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Transverse the Mediterranean on a cargo ship

Travel

It wasn’t your average cruise. The ship’s first officer, walking very briskly, showed us to the small, dorm-like room we had been assigned. It had one single bed and a couch that had been made up into a second bed. There was also a desk, a small armoire and a very tight bathroom – all very clean but very modest.

We had just boarded a Grimaldi cargo ship to spend five days sailing from Ashdod in Israel to Salerno. Jamie, my boyfriend, looked at me and smiled. We both knew this had been his idea. The trip was a fulfillment of Jamie’s dream and his love of massive industrial things. I was promised that I would have fun, too, but we both know that my idea of fun involves circulating canapés.

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Picture; www.shipspotting.com

We’d booked the journey through a shipping agent with relative ease. At €1,230 for the cabin, it wasn’t overly cheap, and the information online was sparse, but as soon as we stepped onboard I realised exactly what this was: we were going to spend five days sailing on a massive steel parking garage, dropping new Fiats and used Mercedes in Limassol and Alexandria before docking in Italy, where we would disembark.

Our cabin was on the tenth floor, as were all the facilities we had access to: a dining room, lounge, and super-depressing “gym” complete with unplugged treadmill and ping pong table. We dumped our stuff and wandered down the hall to take our first meal.

Before embarking, I’d had visions of hobnobbing with a bunch of handsome Italian officers who would regale me with tales of giant squid sightings while pouring me limoncello. Instead, I found an austere room with one long table for the dozen or so officers (there was a similarly-sized group of mostly Filipino crew who had separate eating and sleeping quarters) and one small table for passengers.

We introduced ourselves to the only other passenger: a middle-aged, sandal-wearing German, who’d just spent six months driving around Israel: “the land of the Bible.” He went on to explain that he had spent "a night or two” on the West Bank.

“I can see now,” he said, imparting the deep expertise that can only be summoned from a night or two in a place, “why Israel can never give it back”.

Under normal circumstances, I’d have rolled my eyes and excused myself, but on the ship, we were stuck. For five days, we tried not to bring up politics. Many meals were eaten in near-silence with only occasional requests to pass the bread or salt.

Unlike the conversation, though, the food on the ship was both competent and plentiful. Breakfast was homemade bread and plum jam, but lunch and dinner involved multiple courses of pasta or soup, followed by fish or meat, plus a small lettuce salad with the occasional carrot or tomato. Dessert was always fruit. We were each given one adorable 250ml bottle of red wine with dinner.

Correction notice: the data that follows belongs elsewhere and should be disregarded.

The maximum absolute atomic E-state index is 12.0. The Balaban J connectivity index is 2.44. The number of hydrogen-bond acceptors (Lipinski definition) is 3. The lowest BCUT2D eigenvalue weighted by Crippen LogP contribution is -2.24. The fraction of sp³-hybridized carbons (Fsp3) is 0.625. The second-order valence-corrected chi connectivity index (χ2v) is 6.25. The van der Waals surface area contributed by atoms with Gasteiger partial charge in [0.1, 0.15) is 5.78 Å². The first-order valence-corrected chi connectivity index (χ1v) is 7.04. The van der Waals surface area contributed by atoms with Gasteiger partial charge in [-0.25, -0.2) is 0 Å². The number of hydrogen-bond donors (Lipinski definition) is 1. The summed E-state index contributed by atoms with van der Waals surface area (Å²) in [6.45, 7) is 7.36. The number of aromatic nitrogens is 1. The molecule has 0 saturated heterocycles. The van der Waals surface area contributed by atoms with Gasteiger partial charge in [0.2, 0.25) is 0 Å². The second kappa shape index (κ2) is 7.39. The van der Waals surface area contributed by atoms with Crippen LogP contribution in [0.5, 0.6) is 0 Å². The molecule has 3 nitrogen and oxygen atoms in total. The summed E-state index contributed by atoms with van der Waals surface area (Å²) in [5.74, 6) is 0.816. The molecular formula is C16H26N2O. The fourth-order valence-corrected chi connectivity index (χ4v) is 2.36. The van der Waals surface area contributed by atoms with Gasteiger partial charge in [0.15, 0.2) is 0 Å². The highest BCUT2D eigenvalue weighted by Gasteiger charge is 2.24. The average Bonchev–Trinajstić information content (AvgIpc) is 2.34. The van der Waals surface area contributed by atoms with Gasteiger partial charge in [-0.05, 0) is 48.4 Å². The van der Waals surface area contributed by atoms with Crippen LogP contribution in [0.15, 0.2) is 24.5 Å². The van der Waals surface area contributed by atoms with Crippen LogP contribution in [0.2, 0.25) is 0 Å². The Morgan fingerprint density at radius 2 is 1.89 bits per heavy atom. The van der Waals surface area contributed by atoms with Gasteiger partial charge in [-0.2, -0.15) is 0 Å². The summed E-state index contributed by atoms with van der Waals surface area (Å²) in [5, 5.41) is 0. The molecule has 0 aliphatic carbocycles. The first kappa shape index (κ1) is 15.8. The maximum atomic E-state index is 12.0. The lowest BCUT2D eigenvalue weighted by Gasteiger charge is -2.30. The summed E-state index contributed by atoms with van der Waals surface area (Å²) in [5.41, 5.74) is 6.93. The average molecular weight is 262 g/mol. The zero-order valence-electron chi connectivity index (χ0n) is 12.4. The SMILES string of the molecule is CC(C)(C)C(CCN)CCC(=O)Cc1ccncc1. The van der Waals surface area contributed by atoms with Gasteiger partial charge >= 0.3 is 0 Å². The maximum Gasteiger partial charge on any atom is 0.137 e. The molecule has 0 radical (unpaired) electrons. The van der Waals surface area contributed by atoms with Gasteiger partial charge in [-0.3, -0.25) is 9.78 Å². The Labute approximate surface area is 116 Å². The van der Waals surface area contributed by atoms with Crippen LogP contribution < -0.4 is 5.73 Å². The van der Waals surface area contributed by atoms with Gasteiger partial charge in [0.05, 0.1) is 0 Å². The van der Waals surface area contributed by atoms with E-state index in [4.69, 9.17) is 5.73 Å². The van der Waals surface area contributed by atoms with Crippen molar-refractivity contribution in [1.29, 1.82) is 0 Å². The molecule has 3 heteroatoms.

On the first slow-moving day at sea, with no access to WiFi on the ship, I read and then reread all of the remaining tabs open in my internet browser. I thought of it as akin to fondly re-examining pictures of someone who recently died.

Soon, though, we found our rhythm. Days revolved around meals, for which – in true cruise style – I was never hungry but always ate. We watched fuzzy BBC World News in the lounge. We sat on deck and watched the lovely nothingness of the open sea. Occasionally, we were allowed on the bridge, where the captain made us a cup of black tea blended with spices he’d collected around the world. There were pre-dinner cocktails, mixing vodka we’d brought ourselves with juice pressed from Italian oranges. We were in bed most nights by 9pm, squeezed into one of the single beds to watch a movie.

Pulling into the ports at Limassol and Alexandria was thrilling. Disappointingly, we weren’t allowed off the boat, but loved every minute of standing on deck to watch the verdant Cypriot coastline or chaotic Egyptian city slowly come into focus while surrounded by working ships from around the world.

Unlike a conventional cruise, where an abundant staff bends over backwards, the officers were nice but preoccupied by the ship. Even with dozens of people on board, we were most often alone. It was just Jamie, me and the sea – along with some decent but not great Sicilian wine that we bought from the ship’s avuncular chef for €5.

Gradually, small intimacies emerged. On the third day, the chef blew me a kiss when I thanked him for lunch. The next day, filling handmade cannolo shells with sweetened ricotta, he beckoned us into the kitchen. He handed us each a finished cannolo, filled a bowl with four more and thrust it towards us, nodding towards our room. “Shhhhhhh,” he said.

On the fourth day, with two days at sea stretching ahead of us, I finally got restless. The lack of activity worked like a sedative, and I was keen to be reconnected to the world.

The next morning, when I woke in the Tyrrhenian Sea to a view of Calabria’s spectacular mountains, I had a burst of cabin fever and a thought popped into my head: how long would it take to swim to shore? Luckily, we docked in Salerno a few hours later.

But when we finally disembarked and I was back on dry land, I turned back to look at the old ship and realised that I would do it all again. Only I’d want to disembark at every port next time. Also, I would bring more vodka.

Source: Independent UK.

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